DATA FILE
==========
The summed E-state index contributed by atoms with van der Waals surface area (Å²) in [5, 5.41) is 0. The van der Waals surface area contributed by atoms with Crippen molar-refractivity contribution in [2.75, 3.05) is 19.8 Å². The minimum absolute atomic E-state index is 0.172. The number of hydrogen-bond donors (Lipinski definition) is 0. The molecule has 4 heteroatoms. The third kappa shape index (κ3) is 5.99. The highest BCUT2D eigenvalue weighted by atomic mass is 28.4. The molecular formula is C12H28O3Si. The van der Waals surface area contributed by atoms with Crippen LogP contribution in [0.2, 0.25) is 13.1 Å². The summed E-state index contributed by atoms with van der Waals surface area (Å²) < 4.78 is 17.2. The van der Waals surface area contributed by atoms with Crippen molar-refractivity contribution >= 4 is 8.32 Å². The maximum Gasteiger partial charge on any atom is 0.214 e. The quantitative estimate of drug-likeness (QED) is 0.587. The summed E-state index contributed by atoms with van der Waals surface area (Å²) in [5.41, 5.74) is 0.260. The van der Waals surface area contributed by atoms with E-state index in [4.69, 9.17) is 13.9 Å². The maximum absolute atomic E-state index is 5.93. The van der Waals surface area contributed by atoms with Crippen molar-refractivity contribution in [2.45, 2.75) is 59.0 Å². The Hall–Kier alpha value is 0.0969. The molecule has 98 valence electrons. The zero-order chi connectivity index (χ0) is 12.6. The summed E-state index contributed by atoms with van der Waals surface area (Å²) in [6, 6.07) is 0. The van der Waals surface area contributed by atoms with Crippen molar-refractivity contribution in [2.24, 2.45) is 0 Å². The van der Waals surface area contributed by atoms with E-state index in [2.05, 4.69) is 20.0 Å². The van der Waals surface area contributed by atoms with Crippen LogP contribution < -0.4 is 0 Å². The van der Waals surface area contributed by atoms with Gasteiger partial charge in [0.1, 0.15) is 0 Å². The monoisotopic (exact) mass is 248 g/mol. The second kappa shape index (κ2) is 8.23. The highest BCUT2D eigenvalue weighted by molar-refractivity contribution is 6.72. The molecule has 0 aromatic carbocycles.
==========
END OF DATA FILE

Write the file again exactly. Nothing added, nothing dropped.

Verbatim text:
The summed E-state index contributed by atoms with van der Waals surface area (Å²) in [5, 5.41) is 0. The van der Waals surface area contributed by atoms with Crippen molar-refractivity contribution in [2.75, 3.05) is 19.8 Å². The minimum absolute atomic E-state index is 0.172. The number of hydrogen-bond donors (Lipinski definition) is 0. The molecule has 4 heteroatoms. The third kappa shape index (κ3) is 5.99. The highest BCUT2D eigenvalue weighted by atomic mass is 28.4. The molecular formula is C12H28O3Si. The van der Waals surface area contributed by atoms with Crippen LogP contribution in [0.2, 0.25) is 13.1 Å². The summed E-state index contributed by atoms with van der Waals surface area (Å²) < 4.78 is 17.2. The van der Waals surface area contributed by atoms with Crippen molar-refractivity contribution >= 4 is 8.32 Å². The maximum Gasteiger partial charge on any atom is 0.214 e. The quantitative estimate of drug-likeness (QED) is 0.587. The summed E-state index contributed by atoms with van der Waals surface area (Å²) in [5.41, 5.74) is 0.260. The van der Waals surface area contributed by atoms with E-state index in [4.69, 9.17) is 13.9 Å². The maximum absolute atomic E-state index is 5.93. The van der Waals surface area contributed by atoms with Crippen molar-refractivity contribution in [2.45, 2.75) is 59.0 Å². The Hall–Kier alpha value is 0.0969. The molecule has 98 valence electrons. The zero-order chi connectivity index (χ0) is 12.6. The summed E-state index contributed by atoms with van der Waals surface area (Å²) in [6, 6.07) is 0. The van der Waals surface area contributed by atoms with Crippen molar-refractivity contribution in [2.24, 2.45) is 0 Å². The van der Waals surface area contributed by atoms with E-state index in [2.05, 4.69) is 20.0 Å². The van der Waals surface area contributed by atoms with Crippen LogP contribution < -0.4 is 0 Å². The van der Waals surface area contributed by atoms with Gasteiger partial charge in [0.1, 0.15) is 0 Å². The monoisotopic (exact) mass is 248 g/mol. The second kappa shape index (κ2) is 8.23. The highest BCUT2D eigenvalue weighted by molar-refractivity contribution is 6.72. The molecule has 0 aromatic carbocycles.